The 2009 Churchwide Assembly: The Social Statement was narrowly approved.
The Evangelical Lutheran Church of America (ELCA) held its week-long
biennial Churchwide Assembly (CWA) in Minneapolis, MN from 2009-AUG-17 to 23.
The social statement was passed on AUG-19 with the smallest possible margin.
The vote was 676 in favor (66.67%) and 338 opposed. A two thirds majority was
required for passage. If only one delegate had who voted in favor of the
statement had changed her or his mind, it would have been defeated. 1
In the following reactions, you will note various ELCA members interpret the Bible's six "clobber passages" -- those that
may refer to same-sex behavior -- in very different ways. What is a clear
meaning of scripture according to conservative members is a false interpretation by more liberal delegates, and vice-versa. Yet members from both
sides are firmly convinced that their interpretation is the only valid one. Unfortunately there appears to be no way in which the delegates could have assessed the will of God directly.
2009-AUG-19; Day 3 of the Assembly:
The 2009 CWA considered the ELCA's 10th social statement, a 20 page document
titled: "Human Sexuality: Gift and Trust." 2 The 2001 CWA had authorized a Task
Force to prepare the document.
The presiding bishop, the Rev. Mark S. Hanson said that social statements:
"... guide us as we step forward as a public church because they form the
basis for both this church's public policy and my public speech as presiding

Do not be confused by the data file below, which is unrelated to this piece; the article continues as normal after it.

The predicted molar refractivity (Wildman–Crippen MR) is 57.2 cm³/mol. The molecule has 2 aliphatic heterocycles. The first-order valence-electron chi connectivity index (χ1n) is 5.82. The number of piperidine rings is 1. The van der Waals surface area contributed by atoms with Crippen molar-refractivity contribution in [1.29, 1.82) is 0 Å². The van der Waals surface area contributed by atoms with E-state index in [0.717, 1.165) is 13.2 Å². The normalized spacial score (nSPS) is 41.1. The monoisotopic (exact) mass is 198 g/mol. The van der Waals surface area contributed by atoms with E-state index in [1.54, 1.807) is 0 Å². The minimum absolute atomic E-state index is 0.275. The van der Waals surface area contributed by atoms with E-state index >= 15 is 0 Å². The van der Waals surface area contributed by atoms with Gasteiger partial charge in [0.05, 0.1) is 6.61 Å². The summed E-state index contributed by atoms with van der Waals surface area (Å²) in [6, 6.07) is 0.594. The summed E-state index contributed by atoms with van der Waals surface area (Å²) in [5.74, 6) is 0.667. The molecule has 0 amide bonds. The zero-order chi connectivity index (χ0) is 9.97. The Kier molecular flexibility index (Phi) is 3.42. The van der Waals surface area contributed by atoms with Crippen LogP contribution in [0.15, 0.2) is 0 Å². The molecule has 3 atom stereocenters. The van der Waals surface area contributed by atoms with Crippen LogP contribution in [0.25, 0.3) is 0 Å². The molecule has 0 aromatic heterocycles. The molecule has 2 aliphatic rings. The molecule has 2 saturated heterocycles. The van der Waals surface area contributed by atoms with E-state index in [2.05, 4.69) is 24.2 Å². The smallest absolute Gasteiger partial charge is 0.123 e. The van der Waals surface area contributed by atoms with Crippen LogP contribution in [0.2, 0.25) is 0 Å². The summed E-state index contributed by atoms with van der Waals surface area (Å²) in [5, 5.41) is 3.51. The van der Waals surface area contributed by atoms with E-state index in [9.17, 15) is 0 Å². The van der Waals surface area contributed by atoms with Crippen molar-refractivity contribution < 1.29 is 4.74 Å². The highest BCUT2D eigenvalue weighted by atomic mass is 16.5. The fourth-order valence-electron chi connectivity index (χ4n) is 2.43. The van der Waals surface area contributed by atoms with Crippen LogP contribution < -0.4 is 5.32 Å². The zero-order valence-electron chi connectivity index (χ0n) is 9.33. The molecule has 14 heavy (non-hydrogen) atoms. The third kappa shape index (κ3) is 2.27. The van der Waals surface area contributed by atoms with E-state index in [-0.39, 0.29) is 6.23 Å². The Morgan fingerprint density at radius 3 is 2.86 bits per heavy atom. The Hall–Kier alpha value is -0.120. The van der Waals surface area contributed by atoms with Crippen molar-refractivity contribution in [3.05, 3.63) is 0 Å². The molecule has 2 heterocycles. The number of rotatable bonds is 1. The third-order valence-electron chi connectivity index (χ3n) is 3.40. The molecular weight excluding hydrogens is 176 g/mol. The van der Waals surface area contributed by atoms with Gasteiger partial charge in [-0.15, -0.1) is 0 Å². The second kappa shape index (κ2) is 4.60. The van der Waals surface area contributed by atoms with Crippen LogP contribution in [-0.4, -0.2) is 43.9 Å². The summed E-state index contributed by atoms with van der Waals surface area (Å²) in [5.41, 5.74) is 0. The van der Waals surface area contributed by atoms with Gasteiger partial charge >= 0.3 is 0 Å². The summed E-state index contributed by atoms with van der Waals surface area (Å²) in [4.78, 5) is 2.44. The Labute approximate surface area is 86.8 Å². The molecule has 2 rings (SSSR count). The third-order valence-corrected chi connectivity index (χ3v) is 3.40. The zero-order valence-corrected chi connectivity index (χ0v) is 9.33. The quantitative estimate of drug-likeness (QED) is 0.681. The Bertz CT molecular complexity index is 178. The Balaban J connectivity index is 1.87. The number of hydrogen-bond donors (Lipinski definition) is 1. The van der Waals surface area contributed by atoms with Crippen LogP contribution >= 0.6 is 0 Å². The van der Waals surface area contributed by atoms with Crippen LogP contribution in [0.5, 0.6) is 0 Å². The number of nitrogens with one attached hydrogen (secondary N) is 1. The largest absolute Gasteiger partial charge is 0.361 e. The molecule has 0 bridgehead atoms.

The social statement and homosexuality/bisexuality:
Almost the entire focus on the social statement by delegates and media was on
the topic of homosexuality. Ted Olsen of Christianity Today commented:
"... the new statement does not explicitly approve of
homosexual relationships. Instead, it says:
'We do not have agreement on whether this church should honor these
relationships, uplift, shelter and protect them, or on precisely how it is
appropriate to do so. In response, this church draws on the foundational
Lutheran understanding that the baptized are called to discern God's love in
service to the neighbor. In our Christian freedom, we therefore seek
responsible actions that serve others and do so with humility and deep
respect for the conscience-bound beliefs of others. We understand that, in
this discernment about ethics and church practice, faithful people can and
will come to different conclusions about the meaning of Scripture and about
what constitutes responsible action. We further believe that this church, on
the basis of 'the bound conscience,' will include these different
understandings and practices within its life as it seeks to live out its
mission and ministry in the world.''
The heart of the matter is buried in the footnotes. 'The
difference between interpreters should not be understood as a conflict between
those who seek to be 'true to Scripture' and those who seek to 'twist the
Bible' to their own liking. The disagreements are genuine,' the document says.
'When the clear word of God's saving action by grace through faith is at
stake, Christian conscience becomes as adamant as Paul, who opposed those
who insisted upon circumcision. However, when the question is about
morality or church practice, the Pauline and Lutheran witness is less
adamant and as believers we may be called to respect the bound conscience of the
neighbor. That is, if salvation is not at stake in a particular question,
Christians are free to give priority to the neighbor's well-being and will
protect the conscience of the neighbor who may well view the same question
in such a way as to affect faith itself. For example, Paul was confident
that Christian freedom meant the Gospel of Jesus Christ was not at stake in
questions of meat sacrificed to idols or the rituals of holy days. Yet he
insisted that, if a brother or sister did not understand this freedom and
saw eating this meat as idolatry to a pagan god, the Christian was obligated
to 'walk in love' by eating just vegetables for the neighbor's sake'!" 3
Three dissenting members of the ELCA task force on sexuality had
an alternate opinion. They said earlier this year: